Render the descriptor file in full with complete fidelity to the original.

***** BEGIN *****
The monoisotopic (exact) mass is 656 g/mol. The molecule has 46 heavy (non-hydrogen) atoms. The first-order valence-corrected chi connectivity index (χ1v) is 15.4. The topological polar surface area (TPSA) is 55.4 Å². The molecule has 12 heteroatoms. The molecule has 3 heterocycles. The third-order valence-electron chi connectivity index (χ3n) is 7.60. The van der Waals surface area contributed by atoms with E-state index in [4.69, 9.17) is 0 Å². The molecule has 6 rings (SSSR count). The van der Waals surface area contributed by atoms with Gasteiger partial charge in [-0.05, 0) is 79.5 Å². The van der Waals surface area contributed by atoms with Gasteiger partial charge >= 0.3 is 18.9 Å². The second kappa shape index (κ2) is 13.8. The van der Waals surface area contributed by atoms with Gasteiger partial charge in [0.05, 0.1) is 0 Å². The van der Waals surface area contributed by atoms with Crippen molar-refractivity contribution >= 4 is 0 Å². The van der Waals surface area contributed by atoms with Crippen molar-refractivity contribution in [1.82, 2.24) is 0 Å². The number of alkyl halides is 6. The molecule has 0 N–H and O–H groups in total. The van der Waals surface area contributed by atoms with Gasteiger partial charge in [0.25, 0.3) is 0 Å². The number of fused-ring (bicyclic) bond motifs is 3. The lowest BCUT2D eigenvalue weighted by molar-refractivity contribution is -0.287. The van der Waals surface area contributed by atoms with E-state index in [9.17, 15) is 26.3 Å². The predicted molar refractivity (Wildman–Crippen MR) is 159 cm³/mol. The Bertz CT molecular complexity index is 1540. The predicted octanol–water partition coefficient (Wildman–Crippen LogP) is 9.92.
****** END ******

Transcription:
The monoisotopic (exact) mass is 656 g/mol. The molecule has 46 heavy (non-hydrogen) atoms. The first-order valence-corrected chi connectivity index (χ1v) is 15.4. The topological polar surface area (TPSA) is 55.4 Å². The molecule has 12 heteroatoms. The molecule has 3 heterocycles. The third-order valence-electron chi connectivity index (χ3n) is 7.60. The van der Waals surface area contributed by atoms with E-state index in [4.69, 9.17) is 0 Å². The molecule has 6 rings (SSSR count). The van der Waals surface area contributed by atoms with Gasteiger partial charge in [-0.05, 0) is 79.5 Å². The van der Waals surface area contributed by atoms with Gasteiger partial charge >= 0.3 is 18.9 Å². The second kappa shape index (κ2) is 13.8. The van der Waals surface area contributed by atoms with Gasteiger partial charge in [0.05, 0.1) is 0 Å². The van der Waals surface area contributed by atoms with Crippen molar-refractivity contribution >= 4 is 0 Å². The van der Waals surface area contributed by atoms with Crippen molar-refractivity contribution in [1.82, 2.24) is 0 Å². The number of alkyl halides is 6. The molecule has 0 N–H and O–H groups in total. The van der Waals surface area contributed by atoms with Gasteiger partial charge in [0.25, 0.3) is 0 Å². The number of fused-ring (bicyclic) bond motifs is 3. The lowest BCUT2D eigenvalue weighted by molar-refractivity contribution is -0.287. The van der Waals surface area contributed by atoms with E-state index in [9.17, 15) is 26.3 Å². The predicted molar refractivity (Wildman–Crippen MR) is 159 cm³/mol. The Bertz CT molecular complexity index is 1540. The predicted octanol–water partition coefficient (Wildman–Crippen LogP) is 9.92.